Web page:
One of two control towers that reached over the lake. The control panel here was used to move the conveyors over the ship’s hold doors, adjust flow of the taconite, and so on.
Can you hear the ship’s horn through this picture?
Looking across the spired rooftop of the Kirkbride building. In the foreground is a fire chute that contains a metal spiral slide designed to evacuate patients in case of a fire. Note the ironwork on the chimney.
If you look carefully along the side of the slip alongside this image of Cargill B-2, you will see the remains of the crane stops when this was a Hannah coal dock.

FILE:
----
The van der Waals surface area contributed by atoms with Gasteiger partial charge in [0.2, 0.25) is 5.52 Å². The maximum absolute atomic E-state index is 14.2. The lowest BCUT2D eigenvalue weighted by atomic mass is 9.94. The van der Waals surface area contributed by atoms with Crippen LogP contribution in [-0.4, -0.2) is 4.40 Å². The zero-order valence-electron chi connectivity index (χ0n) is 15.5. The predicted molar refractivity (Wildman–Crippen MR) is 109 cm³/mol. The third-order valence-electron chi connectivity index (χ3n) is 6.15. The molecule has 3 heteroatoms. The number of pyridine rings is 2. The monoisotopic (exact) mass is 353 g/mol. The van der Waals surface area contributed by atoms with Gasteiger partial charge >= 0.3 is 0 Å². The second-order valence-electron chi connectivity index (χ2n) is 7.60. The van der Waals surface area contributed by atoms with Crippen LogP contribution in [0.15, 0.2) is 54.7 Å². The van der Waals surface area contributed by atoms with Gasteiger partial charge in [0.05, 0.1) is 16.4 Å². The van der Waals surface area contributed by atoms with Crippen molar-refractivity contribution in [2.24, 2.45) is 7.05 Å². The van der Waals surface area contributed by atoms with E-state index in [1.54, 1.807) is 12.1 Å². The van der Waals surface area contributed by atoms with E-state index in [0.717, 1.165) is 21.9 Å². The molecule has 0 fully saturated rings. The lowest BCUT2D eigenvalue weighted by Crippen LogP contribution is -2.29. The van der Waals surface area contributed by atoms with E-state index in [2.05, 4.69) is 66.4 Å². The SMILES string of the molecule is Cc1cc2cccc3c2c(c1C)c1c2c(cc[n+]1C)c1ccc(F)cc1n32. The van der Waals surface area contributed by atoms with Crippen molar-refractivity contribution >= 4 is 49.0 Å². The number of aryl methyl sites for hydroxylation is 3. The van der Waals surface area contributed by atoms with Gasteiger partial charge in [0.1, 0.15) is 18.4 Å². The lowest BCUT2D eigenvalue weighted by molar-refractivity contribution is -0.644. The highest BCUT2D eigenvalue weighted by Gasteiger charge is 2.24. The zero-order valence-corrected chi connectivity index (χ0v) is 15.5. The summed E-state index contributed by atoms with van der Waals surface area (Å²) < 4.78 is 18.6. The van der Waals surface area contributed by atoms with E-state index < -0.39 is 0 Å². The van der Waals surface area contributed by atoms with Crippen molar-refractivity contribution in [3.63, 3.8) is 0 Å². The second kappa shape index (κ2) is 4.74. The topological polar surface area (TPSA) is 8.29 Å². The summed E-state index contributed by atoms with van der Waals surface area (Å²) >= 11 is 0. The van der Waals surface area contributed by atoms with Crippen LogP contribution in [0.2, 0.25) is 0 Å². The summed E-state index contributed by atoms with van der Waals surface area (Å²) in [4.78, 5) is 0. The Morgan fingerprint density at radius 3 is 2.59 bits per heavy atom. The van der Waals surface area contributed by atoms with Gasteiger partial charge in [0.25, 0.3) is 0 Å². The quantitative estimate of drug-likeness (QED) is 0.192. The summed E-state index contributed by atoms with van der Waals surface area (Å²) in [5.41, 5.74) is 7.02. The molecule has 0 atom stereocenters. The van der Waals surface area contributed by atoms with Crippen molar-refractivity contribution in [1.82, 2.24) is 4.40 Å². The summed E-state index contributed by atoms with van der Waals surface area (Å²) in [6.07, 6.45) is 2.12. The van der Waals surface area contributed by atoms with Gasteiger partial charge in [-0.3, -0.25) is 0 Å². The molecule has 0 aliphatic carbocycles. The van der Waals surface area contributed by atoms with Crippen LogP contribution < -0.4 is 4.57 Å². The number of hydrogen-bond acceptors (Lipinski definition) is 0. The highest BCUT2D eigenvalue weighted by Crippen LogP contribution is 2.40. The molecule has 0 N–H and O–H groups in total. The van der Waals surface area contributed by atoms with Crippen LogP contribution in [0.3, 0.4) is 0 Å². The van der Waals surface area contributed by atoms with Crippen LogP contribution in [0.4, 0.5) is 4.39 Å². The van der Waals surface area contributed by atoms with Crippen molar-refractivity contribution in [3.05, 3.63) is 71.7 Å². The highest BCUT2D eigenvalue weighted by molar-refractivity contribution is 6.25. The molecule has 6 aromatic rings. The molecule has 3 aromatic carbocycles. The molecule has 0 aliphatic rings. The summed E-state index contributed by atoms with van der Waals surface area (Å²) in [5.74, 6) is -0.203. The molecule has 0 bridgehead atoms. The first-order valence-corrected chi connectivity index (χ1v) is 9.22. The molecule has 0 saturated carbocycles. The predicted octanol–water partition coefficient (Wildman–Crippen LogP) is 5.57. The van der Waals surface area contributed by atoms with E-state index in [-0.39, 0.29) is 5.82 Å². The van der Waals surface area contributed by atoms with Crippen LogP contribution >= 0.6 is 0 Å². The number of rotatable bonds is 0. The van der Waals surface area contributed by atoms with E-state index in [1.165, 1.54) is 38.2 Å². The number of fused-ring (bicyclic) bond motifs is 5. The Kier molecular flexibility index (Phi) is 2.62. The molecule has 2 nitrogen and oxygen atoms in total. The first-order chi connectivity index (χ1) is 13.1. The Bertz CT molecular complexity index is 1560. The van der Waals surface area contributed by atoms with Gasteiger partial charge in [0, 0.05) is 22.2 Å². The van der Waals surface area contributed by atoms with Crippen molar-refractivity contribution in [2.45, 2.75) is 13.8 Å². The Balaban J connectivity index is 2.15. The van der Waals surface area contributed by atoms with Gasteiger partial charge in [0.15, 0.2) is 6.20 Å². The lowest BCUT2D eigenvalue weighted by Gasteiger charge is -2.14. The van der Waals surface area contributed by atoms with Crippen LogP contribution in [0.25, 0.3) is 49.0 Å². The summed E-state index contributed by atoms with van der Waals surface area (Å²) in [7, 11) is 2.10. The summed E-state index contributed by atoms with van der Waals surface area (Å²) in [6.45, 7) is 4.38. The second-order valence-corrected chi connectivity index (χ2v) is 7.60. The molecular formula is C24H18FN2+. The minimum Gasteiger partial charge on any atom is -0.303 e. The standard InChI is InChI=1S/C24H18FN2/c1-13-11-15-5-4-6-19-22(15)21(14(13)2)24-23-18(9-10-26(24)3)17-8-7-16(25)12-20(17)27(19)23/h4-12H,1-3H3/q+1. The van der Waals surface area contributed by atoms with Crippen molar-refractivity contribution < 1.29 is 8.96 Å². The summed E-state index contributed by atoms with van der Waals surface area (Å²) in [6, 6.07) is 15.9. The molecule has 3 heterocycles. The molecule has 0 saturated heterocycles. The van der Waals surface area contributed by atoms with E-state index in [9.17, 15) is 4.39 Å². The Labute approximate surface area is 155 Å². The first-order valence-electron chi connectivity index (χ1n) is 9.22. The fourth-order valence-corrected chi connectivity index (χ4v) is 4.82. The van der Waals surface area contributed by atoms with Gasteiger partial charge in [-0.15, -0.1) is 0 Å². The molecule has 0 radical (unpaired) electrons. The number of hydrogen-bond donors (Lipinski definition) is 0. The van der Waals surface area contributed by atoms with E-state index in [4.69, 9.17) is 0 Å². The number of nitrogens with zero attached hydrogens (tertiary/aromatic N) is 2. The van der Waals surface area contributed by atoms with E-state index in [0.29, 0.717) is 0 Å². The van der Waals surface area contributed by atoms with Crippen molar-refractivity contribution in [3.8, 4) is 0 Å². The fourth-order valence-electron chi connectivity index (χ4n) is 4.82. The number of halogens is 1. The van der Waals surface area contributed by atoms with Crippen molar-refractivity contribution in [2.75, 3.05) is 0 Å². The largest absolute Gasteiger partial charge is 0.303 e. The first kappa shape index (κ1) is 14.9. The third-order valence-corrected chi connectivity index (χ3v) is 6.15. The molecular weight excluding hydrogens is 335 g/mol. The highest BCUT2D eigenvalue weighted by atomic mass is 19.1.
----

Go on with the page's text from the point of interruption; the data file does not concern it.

The EPA has been doing work on and off over the past few years, digging up the foundations of the demolished steel mill to clean up the site.
Through a section of the tailings boom where mountain winds tore open the sheet metal around the conveyor, I poked my head out.
A cracked sign at dock-level, where loading boats would be tied below the taconite conveyors. All across the surface of the concrete dock were taconite pellets, like slippery little marbles. One wrong step could put a worker in the water, which is a bad, bad place to be.
The side of the main elevator, severed by “Woodchucks”.